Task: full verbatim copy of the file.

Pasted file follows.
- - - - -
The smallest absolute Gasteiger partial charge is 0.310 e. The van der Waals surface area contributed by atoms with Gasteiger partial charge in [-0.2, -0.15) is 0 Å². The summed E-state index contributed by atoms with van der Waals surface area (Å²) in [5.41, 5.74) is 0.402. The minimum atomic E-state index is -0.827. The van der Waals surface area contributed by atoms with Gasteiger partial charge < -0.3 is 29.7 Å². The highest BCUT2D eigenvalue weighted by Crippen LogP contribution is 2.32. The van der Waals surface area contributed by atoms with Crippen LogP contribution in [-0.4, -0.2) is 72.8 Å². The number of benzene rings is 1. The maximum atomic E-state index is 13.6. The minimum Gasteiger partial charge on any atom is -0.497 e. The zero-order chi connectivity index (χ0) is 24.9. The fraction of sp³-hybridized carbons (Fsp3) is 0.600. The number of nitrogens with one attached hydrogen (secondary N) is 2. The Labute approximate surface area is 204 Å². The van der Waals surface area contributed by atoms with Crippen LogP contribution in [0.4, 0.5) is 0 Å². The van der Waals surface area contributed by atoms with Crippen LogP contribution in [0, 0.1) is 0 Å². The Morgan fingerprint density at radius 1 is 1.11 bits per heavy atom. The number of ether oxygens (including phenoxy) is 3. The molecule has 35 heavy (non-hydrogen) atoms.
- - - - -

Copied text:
The smallest absolute Gasteiger partial charge is 0.310 e. The van der Waals surface area contributed by atoms with Gasteiger partial charge in [-0.2, -0.15) is 0 Å². The summed E-state index contributed by atoms with van der Waals surface area (Å²) in [5.41, 5.74) is 0.402. The minimum atomic E-state index is -0.827. The van der Waals surface area contributed by atoms with Gasteiger partial charge < -0.3 is 29.7 Å². The highest BCUT2D eigenvalue weighted by Crippen LogP contribution is 2.32. The van der Waals surface area contributed by atoms with Crippen LogP contribution in [-0.4, -0.2) is 72.8 Å². The number of benzene rings is 1. The maximum atomic E-state index is 13.6. The minimum Gasteiger partial charge on any atom is -0.497 e. The zero-order chi connectivity index (χ0) is 24.9. The fraction of sp³-hybridized carbons (Fsp3) is 0.600. The number of nitrogens with one attached hydrogen (secondary N) is 2. The Labute approximate surface area is 204 Å². The van der Waals surface area contributed by atoms with Crippen LogP contribution in [0.4, 0.5) is 0 Å². The van der Waals surface area contributed by atoms with Crippen LogP contribution in [0, 0.1) is 0 Å². The Morgan fingerprint density at radius 1 is 1.11 bits per heavy atom. The number of ether oxygens (including phenoxy) is 3. The molecule has 35 heavy (non-hydrogen) atoms.